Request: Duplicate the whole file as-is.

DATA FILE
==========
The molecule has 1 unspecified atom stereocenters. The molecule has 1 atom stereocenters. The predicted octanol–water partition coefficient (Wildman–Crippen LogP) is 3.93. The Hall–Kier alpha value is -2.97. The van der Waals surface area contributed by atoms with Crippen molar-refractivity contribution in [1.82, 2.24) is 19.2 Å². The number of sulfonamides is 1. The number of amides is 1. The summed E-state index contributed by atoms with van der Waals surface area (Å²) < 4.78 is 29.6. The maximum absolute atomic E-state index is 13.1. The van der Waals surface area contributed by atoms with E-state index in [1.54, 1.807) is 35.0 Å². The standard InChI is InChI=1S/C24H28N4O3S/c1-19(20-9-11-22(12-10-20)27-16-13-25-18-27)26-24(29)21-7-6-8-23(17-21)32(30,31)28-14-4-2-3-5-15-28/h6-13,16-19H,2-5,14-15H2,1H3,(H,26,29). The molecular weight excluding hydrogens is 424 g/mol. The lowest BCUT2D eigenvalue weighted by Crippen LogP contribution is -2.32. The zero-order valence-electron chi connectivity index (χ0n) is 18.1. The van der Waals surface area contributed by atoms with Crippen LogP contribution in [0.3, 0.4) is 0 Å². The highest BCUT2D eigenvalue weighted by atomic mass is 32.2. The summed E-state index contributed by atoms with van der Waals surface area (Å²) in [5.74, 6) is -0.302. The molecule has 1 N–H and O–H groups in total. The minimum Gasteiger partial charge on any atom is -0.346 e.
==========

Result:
The molecule has 1 unspecified atom stereocenters. The molecule has 1 atom stereocenters. The predicted octanol–water partition coefficient (Wildman–Crippen LogP) is 3.93. The Hall–Kier alpha value is -2.97. The van der Waals surface area contributed by atoms with Crippen molar-refractivity contribution in [1.82, 2.24) is 19.2 Å². The number of sulfonamides is 1. The number of amides is 1. The summed E-state index contributed by atoms with van der Waals surface area (Å²) < 4.78 is 29.6. The maximum absolute atomic E-state index is 13.1. The van der Waals surface area contributed by atoms with E-state index in [1.54, 1.807) is 35.0 Å². The standard InChI is InChI=1S/C24H28N4O3S/c1-19(20-9-11-22(12-10-20)27-16-13-25-18-27)26-24(29)21-7-6-8-23(17-21)32(30,31)28-14-4-2-3-5-15-28/h6-13,16-19H,2-5,14-15H2,1H3,(H,26,29). The molecular weight excluding hydrogens is 424 g/mol. The lowest BCUT2D eigenvalue weighted by Crippen LogP contribution is -2.32. The zero-order valence-electron chi connectivity index (χ0n) is 18.1. The van der Waals surface area contributed by atoms with Crippen LogP contribution in [0.3, 0.4) is 0 Å². The highest BCUT2D eigenvalue weighted by atomic mass is 32.2. The summed E-state index contributed by atoms with van der Waals surface area (Å²) in [5.74, 6) is -0.302. The molecule has 1 N–H and O–H groups in total. The minimum Gasteiger partial charge on any atom is -0.346 e.